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What's the best hot chocolate?

We review hot chocolate from Avalanche, Cadbury, Lindt, Jarrah and more.

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Last updated: 07 July 2021

Need to know

  • For the purest chocolate experience, look for a high cocoa content
  • Products that contain non-nutritive sweetener ingredients aren't always lower in sugars
  • A hot chocolate made from a store-bought pack can cost from $0.29 up to $1.39 per cup

Hot chocolate is right up there with woolly jumpers and open fires as the perfect accompaniment to cooler weather. The original comfort food, there's nothing quite like a mug of hot choccy to warm you from the inside and leave you feeling content.

So which store-bought hot chocolate is best? 

We taste tested 19 supermarket hot chocolate products from brands including Lindt, Cadbury, Nestlé, Jarrah and Avalanche. Our CHOICE Score is based on the overall taste rating (see How we test for details). We also compared price and ingredients to find the top picks for best value, cocoa content and more.

The best hot chocolate

The highest rating hot chocolates, all with a CHOICE score of 70% or more, were:

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Coles Hot Chocolate

  • CHOICE score: 78%
  • Price: $3 for 400g pack ($0.75 per 100g)
  • Cocoa solids: 21%
  • Taster comments: "Good chocolate flavour." "Sweet and indulgent, much to my liking. Lingering after-taste, but not unpleasant." "'Light' in flavour but still 'chocolatey' and very satisfying. It was sweet but just right." "My favourite so far, with a lovely luxurious mouthfeel." 
  • Need to know: This product is Rainforest Alliance certified.
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Nestlé Aero Hot Choc (sachets)

  • CHOICE score: 74%
  • Price: $6.30 for 185g pack ($3.41 per 100g)
  • Cocoa solids: 16%
  • Taster comments: "10 out of 10. I would love to know what this is so that I can buy it." "Best of the lot so far – easy to mix, lovely flavour, not too sweet. Froth is rich." "There's quite a bit of chocolate powder in a serve but the result is an enjoyable and flavoursome drink." 
  • Need to know: The powder contains milk, so isn't suitable for people who need to avoid this ingredient.
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Cadbury Instant Hot Choc Blend (sachets)

  • CHOICE score: 73%
  • Price: $5 for 150g pack ($3.33 per 100g)
  • Cocoa solids: 10%
  • Taster comments: "Very smooth, dissolved easily, pleasant." "For a chocolate drink made [with] water I found this very enjoyable. A nice lingering taste." "Nice smooth texture/mouthfeel, almost silky. Tastes nice, not too sweet, good cocoa taste with no funny aftertaste. All in all an enjoyable hot chocolate." 
  • Need to know: Just add hot water to make, but the powder contains milk, so isn't suitable for people who need to avoid this ingredient.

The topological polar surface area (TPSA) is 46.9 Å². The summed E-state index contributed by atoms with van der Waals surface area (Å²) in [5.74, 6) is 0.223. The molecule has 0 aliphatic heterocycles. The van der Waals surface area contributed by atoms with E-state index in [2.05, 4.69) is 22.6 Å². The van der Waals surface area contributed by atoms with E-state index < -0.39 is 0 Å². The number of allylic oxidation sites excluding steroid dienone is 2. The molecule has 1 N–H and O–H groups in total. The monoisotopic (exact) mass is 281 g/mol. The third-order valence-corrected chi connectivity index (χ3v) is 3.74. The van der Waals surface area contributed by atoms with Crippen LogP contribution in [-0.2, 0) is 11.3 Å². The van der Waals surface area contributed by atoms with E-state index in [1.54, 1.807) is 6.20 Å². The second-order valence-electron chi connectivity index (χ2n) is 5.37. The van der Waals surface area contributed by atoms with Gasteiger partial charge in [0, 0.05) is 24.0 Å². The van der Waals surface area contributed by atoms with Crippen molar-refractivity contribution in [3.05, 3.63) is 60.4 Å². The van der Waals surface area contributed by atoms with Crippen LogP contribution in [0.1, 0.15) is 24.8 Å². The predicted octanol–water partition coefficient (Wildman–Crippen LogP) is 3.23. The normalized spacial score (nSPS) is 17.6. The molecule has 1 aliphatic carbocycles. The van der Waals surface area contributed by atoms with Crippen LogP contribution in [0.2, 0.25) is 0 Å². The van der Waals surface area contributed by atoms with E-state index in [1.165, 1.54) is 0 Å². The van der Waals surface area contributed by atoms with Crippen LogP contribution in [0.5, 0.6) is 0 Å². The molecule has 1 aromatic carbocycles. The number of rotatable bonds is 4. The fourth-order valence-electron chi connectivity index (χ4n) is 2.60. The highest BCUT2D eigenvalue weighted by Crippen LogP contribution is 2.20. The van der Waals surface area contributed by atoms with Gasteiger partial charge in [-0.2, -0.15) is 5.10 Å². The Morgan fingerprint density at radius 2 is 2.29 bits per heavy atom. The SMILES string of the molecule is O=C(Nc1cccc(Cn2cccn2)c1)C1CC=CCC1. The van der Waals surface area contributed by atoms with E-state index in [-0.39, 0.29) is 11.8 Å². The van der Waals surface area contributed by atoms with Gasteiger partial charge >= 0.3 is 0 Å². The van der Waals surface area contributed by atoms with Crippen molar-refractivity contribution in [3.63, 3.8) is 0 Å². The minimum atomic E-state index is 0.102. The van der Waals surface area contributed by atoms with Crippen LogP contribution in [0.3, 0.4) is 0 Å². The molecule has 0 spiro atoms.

For the full results of all 19 products tested, see our hot chocolate review.

 Hot chocolate cocoa content, sugar and price

Features other than taste that you might want to consider when choosing hot chocolate include cocoa content, sugar content and price.

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Highest cocoa content

  • Coles Fairtrade Organic Drinking Chocolate
  • Nomad Organic Drinking Chocolate West Africa 45% Dark

For the most chocolatey experience in a hot chocolate, go for the products with the highest cocoa content. 

The organic drinking chocolates from Coles and Nomad – both with 45% cocoa solids and just one other ingredient (sugar) – are the most pure 'chocolate' offerings of all 19 products that we looked at.

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Lowest sugar hot chocolate

  • Avalanche Sugar Free Drinking Chocolate

If you're trying to avoid or reduce added sugars in your diet (but want to treat yourself to a guilt-free hot chocolate) Avalanche Sugar Free is the lowest sugar (and kilojoule) product we reviewed, closely followed by Avalanche 99% Sugar Free Drinking Chocolate (sachets), with just 0.1g and 5g sugars per 100g respectively.  

They both contain non-nutritive sweeteners – erythritol (additive number 968) and steviol glycosides (additive 960, more commonly known as Stevia) – which add a sweet taste without the kilojoules associated with added sugars.

All up, non-nutritive sweeteners erythritol and Stevia plus acesulphame potassium (950), aspartame (951) and sucralose (955) are used – either alone or two or three in combination – in seven of the 19 products we looked at. 

While products with non-nutritive sweetener ingredients are usually lower in sugars, that's not always the case. Coles Hot Chocolate (sachets), for example, is 53.5% sugar (it contains non-nutritive sweeteners aspartame and acesulphame potassium but also glucose syrup and sugar), whereas Lindt Milk Chocolate Hot Chocolate Flakes is 43% sugar, and non-nutritive sweetener free.

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Cheapest hot chocolate

  • Aldi Dairy Fine Drinking Chocolate
  • Coles Hot Chocolate
  • Woolworths Instant Drinking Chocolate Powder

If your household goes through hot chocolate rapidly, or you're on a tight budget, then a product that's good value for money is a priority.

Comparing unit prices on the supermarket shelves reveals that Aldi's Dairy Fine Drinking Chocolate, Coles Hot Chocolate and Woolworths Instant Drinking Chocolate Powder (all tins of loose powder) are the cheapest products in our review, all costing $0.75 per 100g.